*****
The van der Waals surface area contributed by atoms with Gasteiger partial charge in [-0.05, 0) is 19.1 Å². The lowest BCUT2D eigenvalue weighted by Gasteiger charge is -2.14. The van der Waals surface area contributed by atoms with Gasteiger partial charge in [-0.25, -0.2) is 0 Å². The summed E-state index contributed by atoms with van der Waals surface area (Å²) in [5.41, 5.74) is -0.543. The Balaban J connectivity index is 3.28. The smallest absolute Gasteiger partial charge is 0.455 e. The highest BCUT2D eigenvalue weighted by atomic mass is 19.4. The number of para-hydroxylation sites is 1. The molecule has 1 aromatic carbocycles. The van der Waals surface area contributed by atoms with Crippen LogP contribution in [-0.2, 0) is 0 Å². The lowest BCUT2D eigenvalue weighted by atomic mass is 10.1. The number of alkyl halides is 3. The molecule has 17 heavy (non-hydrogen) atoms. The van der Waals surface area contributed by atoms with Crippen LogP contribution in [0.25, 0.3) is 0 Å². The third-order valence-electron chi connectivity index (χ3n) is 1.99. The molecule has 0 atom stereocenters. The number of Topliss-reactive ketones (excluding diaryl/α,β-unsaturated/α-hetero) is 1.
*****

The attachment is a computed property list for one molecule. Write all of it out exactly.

The van der Waals surface area contributed by atoms with Gasteiger partial charge in [-0.05, 0) is 19.1 Å². The lowest BCUT2D eigenvalue weighted by Gasteiger charge is -2.14. The van der Waals surface area contributed by atoms with Gasteiger partial charge in [-0.25, -0.2) is 0 Å². The summed E-state index contributed by atoms with van der Waals surface area (Å²) in [5.41, 5.74) is -0.543. The Balaban J connectivity index is 3.28. The smallest absolute Gasteiger partial charge is 0.455 e. The highest BCUT2D eigenvalue weighted by atomic mass is 19.4. The number of para-hydroxylation sites is 1. The molecule has 1 aromatic carbocycles. The van der Waals surface area contributed by atoms with Crippen LogP contribution in [-0.2, 0) is 0 Å². The lowest BCUT2D eigenvalue weighted by atomic mass is 10.1. The number of alkyl halides is 3. The molecule has 17 heavy (non-hydrogen) atoms. The van der Waals surface area contributed by atoms with Crippen LogP contribution in [0.25, 0.3) is 0 Å². The third-order valence-electron chi connectivity index (χ3n) is 1.99. The molecule has 0 atom stereocenters. The number of Topliss-reactive ketones (excluding diaryl/α,β-unsaturated/α-hetero) is 1.